ARIN legacy block transfer process
matthew at matthew.at
Fri Sep 30 19:15:29 UTC 2016
But only the recipient must put them under an RSA in order to have them
registered. The source need not have an RSA or LRSA for their legacy
blocks, at least as I understand it.
I'd also suggest that having a broker is useful, because the few well-known
ones that exist are well-versed in the process by now, for all types of
sources and destinations.
On Fri, Sep 30, 2016 at 12:08 PM William Herrin <bill at herrin.us> wrote:
> On Fri, Sep 30, 2016 at 1:34 PM, Bryan Fields <Bryan at bryanfields.net>
> > On 9/30/16 1:22 PM, William Herrin wrote:
> >> Note that you can't sell the block as an "owned asset" and have ARIN
> >> recognize the change. ARIN does not recognize ownership of IP address
> >> blocks, they only recognize registration and authorized agents.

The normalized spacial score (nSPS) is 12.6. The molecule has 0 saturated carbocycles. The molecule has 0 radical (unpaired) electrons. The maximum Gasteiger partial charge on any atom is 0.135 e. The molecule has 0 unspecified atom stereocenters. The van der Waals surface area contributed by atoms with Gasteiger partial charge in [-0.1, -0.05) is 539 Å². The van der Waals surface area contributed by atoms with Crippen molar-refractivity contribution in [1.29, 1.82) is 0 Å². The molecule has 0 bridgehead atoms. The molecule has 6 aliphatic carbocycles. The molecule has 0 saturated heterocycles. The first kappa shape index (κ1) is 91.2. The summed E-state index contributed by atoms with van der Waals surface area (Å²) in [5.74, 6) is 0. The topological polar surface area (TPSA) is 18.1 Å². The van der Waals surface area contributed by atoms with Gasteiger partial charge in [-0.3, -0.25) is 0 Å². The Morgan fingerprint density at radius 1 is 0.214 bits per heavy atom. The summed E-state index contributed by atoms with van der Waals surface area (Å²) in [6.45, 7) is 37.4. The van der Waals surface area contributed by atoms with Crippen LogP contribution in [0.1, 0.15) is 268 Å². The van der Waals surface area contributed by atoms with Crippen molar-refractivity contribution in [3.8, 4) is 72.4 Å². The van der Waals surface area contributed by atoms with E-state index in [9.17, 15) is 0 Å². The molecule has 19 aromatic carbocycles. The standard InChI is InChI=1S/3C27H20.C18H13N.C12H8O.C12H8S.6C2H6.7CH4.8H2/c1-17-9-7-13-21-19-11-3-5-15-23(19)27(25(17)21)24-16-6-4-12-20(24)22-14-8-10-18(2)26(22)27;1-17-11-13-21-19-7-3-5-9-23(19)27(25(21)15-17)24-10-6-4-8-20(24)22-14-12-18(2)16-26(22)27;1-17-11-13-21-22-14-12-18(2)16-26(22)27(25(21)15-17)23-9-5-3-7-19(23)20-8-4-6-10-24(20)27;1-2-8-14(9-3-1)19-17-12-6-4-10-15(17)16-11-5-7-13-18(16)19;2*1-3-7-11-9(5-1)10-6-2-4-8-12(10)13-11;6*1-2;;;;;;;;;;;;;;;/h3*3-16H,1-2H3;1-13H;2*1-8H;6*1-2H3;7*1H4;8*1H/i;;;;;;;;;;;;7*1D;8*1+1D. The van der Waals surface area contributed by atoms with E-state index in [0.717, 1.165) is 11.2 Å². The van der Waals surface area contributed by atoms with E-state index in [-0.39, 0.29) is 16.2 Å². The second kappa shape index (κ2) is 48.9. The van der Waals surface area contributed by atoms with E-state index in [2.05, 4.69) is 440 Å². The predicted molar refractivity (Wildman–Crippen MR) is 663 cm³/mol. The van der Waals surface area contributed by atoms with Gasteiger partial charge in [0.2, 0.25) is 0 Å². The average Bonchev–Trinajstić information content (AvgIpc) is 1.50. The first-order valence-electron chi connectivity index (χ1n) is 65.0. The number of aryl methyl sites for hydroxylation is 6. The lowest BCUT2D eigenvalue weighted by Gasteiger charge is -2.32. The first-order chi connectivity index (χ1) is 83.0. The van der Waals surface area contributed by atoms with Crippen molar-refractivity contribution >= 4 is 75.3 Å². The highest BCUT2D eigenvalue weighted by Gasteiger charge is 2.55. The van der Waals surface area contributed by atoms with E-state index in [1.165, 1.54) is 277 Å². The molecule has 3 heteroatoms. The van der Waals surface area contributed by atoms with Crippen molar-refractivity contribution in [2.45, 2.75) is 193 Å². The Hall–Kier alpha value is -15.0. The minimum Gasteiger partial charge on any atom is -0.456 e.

> > This would seem to be in violation of what the NSF has said about this
> > I thought ARIN was slapped hard once before about this very thing?
> To the best of my knowledge, that's not the case. Every relevant court
> case has ended one of two ways:
> 1. The addresses were revoked after the POC was (correctly) determined
> not currently represent the (defunct) registrant.
> 2. The registrant consented to place the addresses under an ARIN RSA
> without a judicial ruling. (e.g. Microsoft/Nortel)
> Bill Herrin
> William Herrin ................ herrin at dirtside.com bill at herrin.us
> Owner, Dirtside Systems ......... Web: <http://www.dirtside.com/>
More information about the NANOG